In 1989 the U.S. Postal Service issued new stamps that featured four different kinds of dinosaurs. While the stamps look innocent enough, their release was the source of controversy among paleontologists, and even serves as an example of how misinformation works by making something false appear to be true.
The controversy revolves around the inclusion of the brontosaurus, which, according to scientists at that time, never existed. In 1874, paleontologist O.C. Marsh discovered the bones of what he thought was a new species of dinosaur. He called it the brontosaurus. However, as more scientists discovered similar fossils, they realized that what Marsh had found was in fact a species previous identified as an apatosaurus, which, ironically, is Greek for “deceptive lizard.” Paleontologists were therefore rightly upset to see the brontosaurus included on a stamp with real dinosaurs.
Over 30 year later, however, these stamps may have something to teach us about how disinformation works today. They show how disinformation is not simply about falsehoods — it’s about how those falsehoods are presented so as to seem true.
The stamps help illustrate this in three ways:
One of the ways something can appear to be true is when the information comes from a figure of authority. Because the stamps were officially released by the U.S. government, it gives the information contained on them the appearance of truth. Of course, no one would think the USPS is an authority on dinosaurs, and yet the very position of authority the postal service occupies seems to serve as a guarantee of the truth of what is presented. The appearance of authority, however wrongly placed it is, is often enough for us to believe something to be true.
This is a tactic used by scammers all the time. It’s the reason why you’ve probably gotten a lot of robocalls claiming to be the IRS. Phishing emails also use this tactic by spoofing the ‘from’ field and using logos of businesses and government agencies. We too often assume that, just because information appears to be coming from an authority, it must be true.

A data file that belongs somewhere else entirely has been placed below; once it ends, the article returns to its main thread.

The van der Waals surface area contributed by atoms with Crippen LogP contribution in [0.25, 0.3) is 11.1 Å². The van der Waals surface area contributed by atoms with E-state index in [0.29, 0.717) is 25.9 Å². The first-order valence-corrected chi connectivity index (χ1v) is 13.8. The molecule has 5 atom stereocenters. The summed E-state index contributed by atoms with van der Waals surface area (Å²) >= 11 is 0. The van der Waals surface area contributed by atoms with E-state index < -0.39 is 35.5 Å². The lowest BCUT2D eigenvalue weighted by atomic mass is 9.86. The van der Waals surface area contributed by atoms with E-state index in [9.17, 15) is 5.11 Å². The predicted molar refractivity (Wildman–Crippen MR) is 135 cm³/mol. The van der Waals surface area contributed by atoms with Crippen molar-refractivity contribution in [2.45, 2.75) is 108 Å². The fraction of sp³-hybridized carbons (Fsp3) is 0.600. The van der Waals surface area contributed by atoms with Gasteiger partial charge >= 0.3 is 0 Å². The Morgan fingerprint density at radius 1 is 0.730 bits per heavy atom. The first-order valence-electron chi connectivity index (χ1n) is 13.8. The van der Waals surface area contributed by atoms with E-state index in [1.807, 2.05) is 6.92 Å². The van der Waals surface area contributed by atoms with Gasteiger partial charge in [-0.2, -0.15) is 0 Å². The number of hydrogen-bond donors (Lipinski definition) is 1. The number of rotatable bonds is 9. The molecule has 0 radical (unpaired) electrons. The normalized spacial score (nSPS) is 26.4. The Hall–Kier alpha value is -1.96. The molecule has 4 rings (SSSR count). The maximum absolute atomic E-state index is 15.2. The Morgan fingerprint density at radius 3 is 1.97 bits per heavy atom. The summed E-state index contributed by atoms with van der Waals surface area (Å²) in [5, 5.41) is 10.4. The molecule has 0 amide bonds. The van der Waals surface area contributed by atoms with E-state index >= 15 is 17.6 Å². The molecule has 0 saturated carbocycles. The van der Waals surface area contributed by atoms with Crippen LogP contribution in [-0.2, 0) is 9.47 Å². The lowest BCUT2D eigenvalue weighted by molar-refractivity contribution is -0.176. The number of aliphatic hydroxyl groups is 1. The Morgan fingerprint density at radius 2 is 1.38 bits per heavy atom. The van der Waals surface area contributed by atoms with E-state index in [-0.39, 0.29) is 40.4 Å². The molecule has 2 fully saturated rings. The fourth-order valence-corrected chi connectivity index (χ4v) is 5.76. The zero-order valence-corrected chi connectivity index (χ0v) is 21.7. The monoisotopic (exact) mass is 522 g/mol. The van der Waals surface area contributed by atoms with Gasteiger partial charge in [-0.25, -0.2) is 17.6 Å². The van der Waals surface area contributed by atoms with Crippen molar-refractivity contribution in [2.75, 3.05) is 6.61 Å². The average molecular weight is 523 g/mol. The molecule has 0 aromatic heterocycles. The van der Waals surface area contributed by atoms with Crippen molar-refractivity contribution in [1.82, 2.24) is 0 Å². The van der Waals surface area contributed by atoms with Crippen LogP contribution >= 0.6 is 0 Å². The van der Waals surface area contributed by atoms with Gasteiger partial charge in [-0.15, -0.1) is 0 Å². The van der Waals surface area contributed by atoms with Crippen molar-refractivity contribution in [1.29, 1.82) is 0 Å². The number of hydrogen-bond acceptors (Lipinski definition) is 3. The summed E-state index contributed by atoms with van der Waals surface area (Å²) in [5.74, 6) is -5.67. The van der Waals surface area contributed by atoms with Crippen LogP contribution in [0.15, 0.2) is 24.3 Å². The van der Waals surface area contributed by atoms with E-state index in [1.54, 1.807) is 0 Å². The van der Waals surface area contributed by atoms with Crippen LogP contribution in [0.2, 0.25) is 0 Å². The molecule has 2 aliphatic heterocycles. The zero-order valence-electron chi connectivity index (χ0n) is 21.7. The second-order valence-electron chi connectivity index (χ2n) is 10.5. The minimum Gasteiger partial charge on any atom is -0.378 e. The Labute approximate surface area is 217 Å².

2) Truths and a Lie
Another way something false can appears true is by placing what is fake among things that are actually true. The fact that the other stamps in the collection — the tyrannosaurus, the stegosaurus, and the pteranodon — are real gives the brontosaurus the appearance of truth. By placing one piece of false information alongside recognizably true information, that piece of false information starts to look more and more like a truth.
Fake news on social media uses this tactic all the time. Phishing attacks also take advantage of this by replicating certain aspects of legitimate emails. This might include mentioning information in the news, such as COVID-19, or even including things like an unsubscribe link at the end of the email. This tactic works by using legitimate information and elements in an email to cover up what is fake.
The US Postal Service did not invent the brontosaurus: in fact, the American Museum of Natural History named a skeleton brontosaurus in 1905. Once a claim is stated as truth, it becomes very hard to dislodge. This was actually the reasoning the US Postal Service used when they were challenged: “Although now recognized by the scientific community as Apatosaurus, the name Brontosaurus was used for the stamp because it is more familiar to the general population.” Anchoring is a key aspect of disinformation, especially with regards to persistency.
Overall, what the brontosaurus stamp shows us is that our ability to discern the true from the false largely depends on how information is presented to us. Scammers and phishers have understood this for a long time. The first step in critically engaging with information online is therefore to recognize that just because something appears true does not, in fact, make it true. Given the continued rise of disinformation, this is a lesson that is more important now than ever. In fact, it is unlikely disinformation will ever become extinct.